This discussion has been a great exercise and I’ve been thinking about this a lot, and the more I think about it the more I stand by my original response. A good solid group of ‘3s’ means I had a productive outing, that I was seeing well, inspired and creative. If I come back from an outing with a 5 star image I consider myself lucky. If I come back from an image with NO 3 star images I was either uninspired, lazy or not working very hard. To become the photographer I want to be it’s far more important to consistently come home with 3s than to come home with no 3s and a 5. The ideal situation would be to come home with some of each. Once in a while that happens, and when it does it is very, very nice!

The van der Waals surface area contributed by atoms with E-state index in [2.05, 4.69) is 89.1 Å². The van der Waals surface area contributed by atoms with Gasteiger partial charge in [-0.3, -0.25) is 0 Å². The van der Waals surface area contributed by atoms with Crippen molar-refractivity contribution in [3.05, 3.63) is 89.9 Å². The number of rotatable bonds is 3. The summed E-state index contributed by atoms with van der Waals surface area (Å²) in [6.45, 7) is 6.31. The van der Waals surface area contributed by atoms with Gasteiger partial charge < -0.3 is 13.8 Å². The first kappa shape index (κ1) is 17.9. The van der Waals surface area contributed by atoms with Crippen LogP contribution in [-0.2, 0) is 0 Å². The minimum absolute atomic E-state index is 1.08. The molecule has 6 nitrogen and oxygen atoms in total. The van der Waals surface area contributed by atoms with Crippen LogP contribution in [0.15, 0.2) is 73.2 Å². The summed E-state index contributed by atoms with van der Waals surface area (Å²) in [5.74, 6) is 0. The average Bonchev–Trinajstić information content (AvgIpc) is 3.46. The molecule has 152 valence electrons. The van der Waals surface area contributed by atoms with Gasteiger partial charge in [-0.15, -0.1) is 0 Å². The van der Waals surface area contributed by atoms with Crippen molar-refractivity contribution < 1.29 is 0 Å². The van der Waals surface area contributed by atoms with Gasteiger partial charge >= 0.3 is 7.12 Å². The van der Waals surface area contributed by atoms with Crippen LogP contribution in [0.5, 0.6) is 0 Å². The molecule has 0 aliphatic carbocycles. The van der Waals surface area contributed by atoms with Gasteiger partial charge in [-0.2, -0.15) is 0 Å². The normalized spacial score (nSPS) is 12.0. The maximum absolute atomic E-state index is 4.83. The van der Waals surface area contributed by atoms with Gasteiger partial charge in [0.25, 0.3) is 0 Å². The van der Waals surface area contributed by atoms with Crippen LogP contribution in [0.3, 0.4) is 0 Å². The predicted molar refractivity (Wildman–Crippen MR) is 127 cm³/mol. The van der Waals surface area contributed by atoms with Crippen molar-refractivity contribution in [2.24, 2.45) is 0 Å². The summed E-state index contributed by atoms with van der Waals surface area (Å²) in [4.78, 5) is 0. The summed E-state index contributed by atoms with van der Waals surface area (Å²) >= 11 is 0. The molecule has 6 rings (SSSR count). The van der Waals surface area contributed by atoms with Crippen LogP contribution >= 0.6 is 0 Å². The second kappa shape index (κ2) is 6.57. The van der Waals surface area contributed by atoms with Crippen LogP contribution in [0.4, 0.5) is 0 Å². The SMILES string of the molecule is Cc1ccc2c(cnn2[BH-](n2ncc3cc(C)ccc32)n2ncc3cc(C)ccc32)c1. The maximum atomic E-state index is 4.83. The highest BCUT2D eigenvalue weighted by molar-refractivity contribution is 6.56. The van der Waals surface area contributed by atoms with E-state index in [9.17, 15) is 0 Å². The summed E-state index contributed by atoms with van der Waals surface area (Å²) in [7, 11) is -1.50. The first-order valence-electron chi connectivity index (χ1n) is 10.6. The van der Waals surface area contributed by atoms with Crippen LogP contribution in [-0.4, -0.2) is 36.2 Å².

Photo is one of those lousy "3-star" images from a trip to Hooker Falls in Dupont State Forest last October. It's got a pretty good shot at getting a promotion, I think.

Sunday, September 19, 2010

A Glint in the Eye

This past weekend I attended a presentation by noted nature and wildlife photographer Bill Lea. During Bill's presentation he showed a number of excellent wildlife images – bear, deer, fox, wolf and more. At one point he made the statement that a successful animal photograph should always include a “glint” in the animal’s eye. I agree completely, but to take it a step further, I feel that a successful photograph of any kind is one that puts a glint in the photographer’s eye.